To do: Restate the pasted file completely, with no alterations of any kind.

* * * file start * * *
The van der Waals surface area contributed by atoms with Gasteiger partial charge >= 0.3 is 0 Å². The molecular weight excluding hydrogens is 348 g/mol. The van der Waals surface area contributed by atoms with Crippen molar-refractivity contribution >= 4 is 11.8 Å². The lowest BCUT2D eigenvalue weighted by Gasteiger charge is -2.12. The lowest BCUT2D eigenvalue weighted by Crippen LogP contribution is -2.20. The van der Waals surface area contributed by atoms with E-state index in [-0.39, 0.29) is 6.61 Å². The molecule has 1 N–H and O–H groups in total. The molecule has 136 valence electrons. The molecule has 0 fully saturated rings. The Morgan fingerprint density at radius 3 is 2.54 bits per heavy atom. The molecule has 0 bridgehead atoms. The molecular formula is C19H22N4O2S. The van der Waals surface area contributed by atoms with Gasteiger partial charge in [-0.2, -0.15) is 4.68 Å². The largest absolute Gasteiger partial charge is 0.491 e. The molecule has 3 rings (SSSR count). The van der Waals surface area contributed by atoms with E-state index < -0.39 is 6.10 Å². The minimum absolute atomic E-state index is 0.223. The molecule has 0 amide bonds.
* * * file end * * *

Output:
The van der Waals surface area contributed by atoms with Gasteiger partial charge >= 0.3 is 0 Å². The molecular weight excluding hydrogens is 348 g/mol. The van der Waals surface area contributed by atoms with Crippen molar-refractivity contribution >= 4 is 11.8 Å². The lowest BCUT2D eigenvalue weighted by Gasteiger charge is -2.12. The lowest BCUT2D eigenvalue weighted by Crippen LogP contribution is -2.20. The van der Waals surface area contributed by atoms with E-state index in [-0.39, 0.29) is 6.61 Å². The molecule has 1 N–H and O–H groups in total. The molecule has 136 valence electrons. The molecule has 0 fully saturated rings. The Morgan fingerprint density at radius 3 is 2.54 bits per heavy atom. The molecule has 0 bridgehead atoms. The molecular formula is C19H22N4O2S. The van der Waals surface area contributed by atoms with Gasteiger partial charge in [-0.2, -0.15) is 4.68 Å². The largest absolute Gasteiger partial charge is 0.491 e. The molecule has 3 rings (SSSR count). The van der Waals surface area contributed by atoms with E-state index < -0.39 is 6.10 Å². The minimum absolute atomic E-state index is 0.223. The molecule has 0 amide bonds.